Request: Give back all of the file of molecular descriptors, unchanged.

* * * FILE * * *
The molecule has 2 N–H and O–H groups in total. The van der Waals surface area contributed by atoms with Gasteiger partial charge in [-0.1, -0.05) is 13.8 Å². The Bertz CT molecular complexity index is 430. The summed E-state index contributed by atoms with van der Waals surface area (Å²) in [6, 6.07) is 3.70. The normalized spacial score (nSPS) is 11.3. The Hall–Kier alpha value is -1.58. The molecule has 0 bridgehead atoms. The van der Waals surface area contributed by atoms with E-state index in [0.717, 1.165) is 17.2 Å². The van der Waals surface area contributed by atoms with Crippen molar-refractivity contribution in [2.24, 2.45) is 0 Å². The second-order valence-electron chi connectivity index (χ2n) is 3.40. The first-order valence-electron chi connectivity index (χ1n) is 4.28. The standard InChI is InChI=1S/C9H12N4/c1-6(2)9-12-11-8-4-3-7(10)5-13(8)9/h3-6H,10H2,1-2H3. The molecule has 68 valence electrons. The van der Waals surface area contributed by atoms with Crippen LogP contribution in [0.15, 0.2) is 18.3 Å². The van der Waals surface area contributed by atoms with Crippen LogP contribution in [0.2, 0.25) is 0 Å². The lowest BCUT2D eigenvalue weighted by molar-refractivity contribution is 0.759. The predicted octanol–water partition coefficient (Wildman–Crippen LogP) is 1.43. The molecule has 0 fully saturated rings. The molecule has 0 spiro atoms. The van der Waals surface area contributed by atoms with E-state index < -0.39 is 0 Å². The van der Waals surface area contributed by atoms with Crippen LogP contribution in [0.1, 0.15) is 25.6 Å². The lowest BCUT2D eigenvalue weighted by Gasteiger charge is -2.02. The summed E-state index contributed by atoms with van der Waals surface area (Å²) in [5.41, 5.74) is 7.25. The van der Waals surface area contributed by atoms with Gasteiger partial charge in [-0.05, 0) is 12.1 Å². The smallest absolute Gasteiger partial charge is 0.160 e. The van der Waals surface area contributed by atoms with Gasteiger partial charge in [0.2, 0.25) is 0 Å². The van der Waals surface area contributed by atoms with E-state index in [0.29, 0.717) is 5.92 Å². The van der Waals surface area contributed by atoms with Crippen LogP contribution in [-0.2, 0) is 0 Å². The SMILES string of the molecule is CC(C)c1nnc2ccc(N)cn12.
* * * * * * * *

The molecule has 2 N–H and O–H groups in total. The van der Waals surface area contributed by atoms with Gasteiger partial charge in [-0.1, -0.05) is 13.8 Å². The Bertz CT molecular complexity index is 430. The summed E-state index contributed by atoms with van der Waals surface area (Å²) in [6, 6.07) is 3.70. The normalized spacial score (nSPS) is 11.3. The Hall–Kier alpha value is -1.58. The molecule has 0 bridgehead atoms. The van der Waals surface area contributed by atoms with E-state index in [0.717, 1.165) is 17.2 Å². The van der Waals surface area contributed by atoms with Crippen molar-refractivity contribution in [2.24, 2.45) is 0 Å². The second-order valence-electron chi connectivity index (χ2n) is 3.40. The first-order valence-electron chi connectivity index (χ1n) is 4.28. The standard InChI is InChI=1S/C9H12N4/c1-6(2)9-12-11-8-4-3-7(10)5-13(8)9/h3-6H,10H2,1-2H3. The molecule has 68 valence electrons. The van der Waals surface area contributed by atoms with Crippen LogP contribution in [0.15, 0.2) is 18.3 Å². The van der Waals surface area contributed by atoms with Crippen LogP contribution in [0.2, 0.25) is 0 Å². The lowest BCUT2D eigenvalue weighted by molar-refractivity contribution is 0.759. The predicted octanol–water partition coefficient (Wildman–Crippen LogP) is 1.43. The molecule has 0 fully saturated rings. The molecule has 0 spiro atoms. The van der Waals surface area contributed by atoms with E-state index < -0.39 is 0 Å². The van der Waals surface area contributed by atoms with Crippen LogP contribution in [0.1, 0.15) is 25.6 Å². The lowest BCUT2D eigenvalue weighted by Gasteiger charge is -2.02. The summed E-state index contributed by atoms with van der Waals surface area (Å²) in [5.41, 5.74) is 7.25. The van der Waals surface area contributed by atoms with Gasteiger partial charge in [-0.05, 0) is 12.1 Å². The smallest absolute Gasteiger partial charge is 0.160 e. The van der Waals surface area contributed by atoms with Gasteiger partial charge in [0.2, 0.25) is 0 Å². The van der Waals surface area contributed by atoms with E-state index in [0.29, 0.717) is 5.92 Å². The van der Waals surface area contributed by atoms with Crippen LogP contribution in [-0.2, 0) is 0 Å². The SMILES string of the molecule is CC(C)c1nnc2ccc(N)cn12.